Ovarian cancer is the fifth leading cause of death among women in the United States and remains the most common cause of death from a gynecologic malignancy. Most ovarian cancers are diagnosed at an advanced stage in which 5-year survival rate is approximately 30%. Given that the 5-year survival rate is greater than 90% for women diagnosed at an early stage, early detection in women presenting with vague symptoms is crucial to improve outcome. Diagnosis of ovarian cancer is largely based on symptoms, imaging, and laboratory biomarkers. Overall, more than 200 potential biomarkers differentially expressed in ovarian cancer have been identified (Lokshin, 2012 ). However, no single marker has been found useful for the diagnosis of ovarian cancer. Increased sensitivity and specificity for the diagnosis of ovarian cancer are observed when multiple markers are used in combination. The Food and Drug Administration (FDA) recently cleared two algorithms to evaluate the risk of ovarian cancer for women who present with pelvic mass. In this review, we will summarize the most recent serum biomarkers and clinical applications of biomarkers for the early detection and treatment monitoring of ovarian cancers. We will also discuss the algorithms for predicting the risk of ovarian cancers.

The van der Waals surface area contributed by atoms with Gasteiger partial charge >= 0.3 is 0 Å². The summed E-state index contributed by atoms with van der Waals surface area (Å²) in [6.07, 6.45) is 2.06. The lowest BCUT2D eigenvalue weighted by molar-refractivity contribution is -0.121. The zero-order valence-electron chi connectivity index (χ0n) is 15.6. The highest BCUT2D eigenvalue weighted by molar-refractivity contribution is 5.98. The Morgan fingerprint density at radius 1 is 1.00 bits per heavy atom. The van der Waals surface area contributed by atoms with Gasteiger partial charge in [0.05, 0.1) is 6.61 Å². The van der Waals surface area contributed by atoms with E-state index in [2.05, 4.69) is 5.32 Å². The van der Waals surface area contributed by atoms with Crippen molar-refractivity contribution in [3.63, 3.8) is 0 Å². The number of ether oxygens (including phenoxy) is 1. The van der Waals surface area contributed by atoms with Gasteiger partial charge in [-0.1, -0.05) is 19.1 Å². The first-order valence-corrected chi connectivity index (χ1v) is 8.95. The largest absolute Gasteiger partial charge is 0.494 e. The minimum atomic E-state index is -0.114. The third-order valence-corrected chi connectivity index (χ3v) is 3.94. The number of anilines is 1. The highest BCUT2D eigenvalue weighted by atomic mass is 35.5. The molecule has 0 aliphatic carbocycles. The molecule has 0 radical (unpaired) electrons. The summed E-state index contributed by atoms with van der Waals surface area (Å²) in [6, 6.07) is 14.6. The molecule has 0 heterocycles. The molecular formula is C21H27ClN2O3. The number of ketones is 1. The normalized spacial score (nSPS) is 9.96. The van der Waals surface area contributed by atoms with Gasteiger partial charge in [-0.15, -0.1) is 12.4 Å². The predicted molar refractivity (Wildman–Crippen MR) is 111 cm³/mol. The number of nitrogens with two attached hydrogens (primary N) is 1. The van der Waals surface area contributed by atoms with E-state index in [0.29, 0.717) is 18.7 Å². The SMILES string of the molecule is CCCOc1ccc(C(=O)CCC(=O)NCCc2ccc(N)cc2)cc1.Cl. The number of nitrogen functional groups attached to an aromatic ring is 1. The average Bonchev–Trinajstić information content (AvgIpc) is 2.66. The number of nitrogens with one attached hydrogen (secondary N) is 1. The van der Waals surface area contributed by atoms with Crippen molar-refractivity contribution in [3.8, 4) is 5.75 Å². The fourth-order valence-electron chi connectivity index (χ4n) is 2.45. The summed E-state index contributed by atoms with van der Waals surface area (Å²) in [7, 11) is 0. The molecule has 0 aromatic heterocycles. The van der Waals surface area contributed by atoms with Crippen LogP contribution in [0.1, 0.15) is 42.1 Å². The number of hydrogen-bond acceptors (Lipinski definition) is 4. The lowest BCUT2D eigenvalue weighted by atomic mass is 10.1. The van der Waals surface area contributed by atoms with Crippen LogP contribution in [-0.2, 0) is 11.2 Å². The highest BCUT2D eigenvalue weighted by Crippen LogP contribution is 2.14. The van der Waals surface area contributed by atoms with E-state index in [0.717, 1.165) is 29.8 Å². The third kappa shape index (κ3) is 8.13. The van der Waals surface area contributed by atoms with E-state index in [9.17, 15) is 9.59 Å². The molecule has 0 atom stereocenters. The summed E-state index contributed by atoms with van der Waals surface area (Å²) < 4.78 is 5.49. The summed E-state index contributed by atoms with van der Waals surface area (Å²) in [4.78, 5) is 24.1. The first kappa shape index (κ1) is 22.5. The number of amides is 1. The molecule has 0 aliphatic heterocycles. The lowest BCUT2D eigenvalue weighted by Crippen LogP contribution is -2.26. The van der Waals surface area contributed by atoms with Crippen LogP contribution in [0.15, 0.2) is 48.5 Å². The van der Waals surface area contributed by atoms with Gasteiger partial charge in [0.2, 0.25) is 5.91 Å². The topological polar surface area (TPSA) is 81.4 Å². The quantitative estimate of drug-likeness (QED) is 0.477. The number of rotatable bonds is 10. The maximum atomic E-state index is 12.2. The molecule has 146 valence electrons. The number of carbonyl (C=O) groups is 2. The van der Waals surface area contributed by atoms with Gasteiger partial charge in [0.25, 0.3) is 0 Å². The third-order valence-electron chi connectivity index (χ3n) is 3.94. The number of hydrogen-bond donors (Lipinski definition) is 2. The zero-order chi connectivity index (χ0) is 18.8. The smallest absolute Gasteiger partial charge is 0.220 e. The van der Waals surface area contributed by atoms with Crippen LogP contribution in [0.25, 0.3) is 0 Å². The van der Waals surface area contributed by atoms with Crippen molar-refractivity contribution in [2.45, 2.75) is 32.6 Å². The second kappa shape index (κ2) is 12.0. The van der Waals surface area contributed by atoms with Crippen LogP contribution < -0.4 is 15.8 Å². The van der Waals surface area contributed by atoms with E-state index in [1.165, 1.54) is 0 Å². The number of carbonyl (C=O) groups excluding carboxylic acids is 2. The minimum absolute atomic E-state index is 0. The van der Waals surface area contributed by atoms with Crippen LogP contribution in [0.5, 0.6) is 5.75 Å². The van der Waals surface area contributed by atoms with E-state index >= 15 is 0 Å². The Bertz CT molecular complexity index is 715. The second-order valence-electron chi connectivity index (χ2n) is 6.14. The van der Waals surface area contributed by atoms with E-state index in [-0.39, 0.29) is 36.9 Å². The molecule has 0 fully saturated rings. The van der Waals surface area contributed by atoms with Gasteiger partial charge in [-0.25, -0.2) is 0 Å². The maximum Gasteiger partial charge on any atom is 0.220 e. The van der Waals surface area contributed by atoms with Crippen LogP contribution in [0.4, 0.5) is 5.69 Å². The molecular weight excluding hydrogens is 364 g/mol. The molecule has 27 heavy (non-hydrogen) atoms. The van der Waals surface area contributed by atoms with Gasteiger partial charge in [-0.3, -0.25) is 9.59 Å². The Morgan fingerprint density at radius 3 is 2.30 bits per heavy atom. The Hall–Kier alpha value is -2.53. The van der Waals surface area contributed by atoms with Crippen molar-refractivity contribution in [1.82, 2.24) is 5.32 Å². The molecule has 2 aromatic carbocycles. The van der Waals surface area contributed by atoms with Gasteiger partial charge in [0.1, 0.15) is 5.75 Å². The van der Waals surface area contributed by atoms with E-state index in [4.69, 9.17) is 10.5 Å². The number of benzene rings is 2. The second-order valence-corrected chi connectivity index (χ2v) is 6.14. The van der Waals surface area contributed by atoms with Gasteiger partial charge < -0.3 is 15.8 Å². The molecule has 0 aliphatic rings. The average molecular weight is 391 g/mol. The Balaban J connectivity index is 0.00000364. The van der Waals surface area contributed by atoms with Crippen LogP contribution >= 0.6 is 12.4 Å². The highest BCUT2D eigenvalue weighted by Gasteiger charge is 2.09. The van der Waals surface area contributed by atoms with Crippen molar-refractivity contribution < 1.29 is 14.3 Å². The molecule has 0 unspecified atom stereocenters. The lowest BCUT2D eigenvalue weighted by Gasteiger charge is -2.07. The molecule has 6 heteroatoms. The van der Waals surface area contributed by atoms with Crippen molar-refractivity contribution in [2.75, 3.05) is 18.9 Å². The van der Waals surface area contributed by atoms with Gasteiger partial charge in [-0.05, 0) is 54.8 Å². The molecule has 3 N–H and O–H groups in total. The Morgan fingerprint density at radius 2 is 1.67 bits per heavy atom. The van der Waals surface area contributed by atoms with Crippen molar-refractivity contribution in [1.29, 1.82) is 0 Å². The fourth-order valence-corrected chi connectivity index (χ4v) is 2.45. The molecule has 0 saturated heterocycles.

All Science Journal Classification (ASJC) codes
- Clinical Biochemistry
- Biochemistry, medical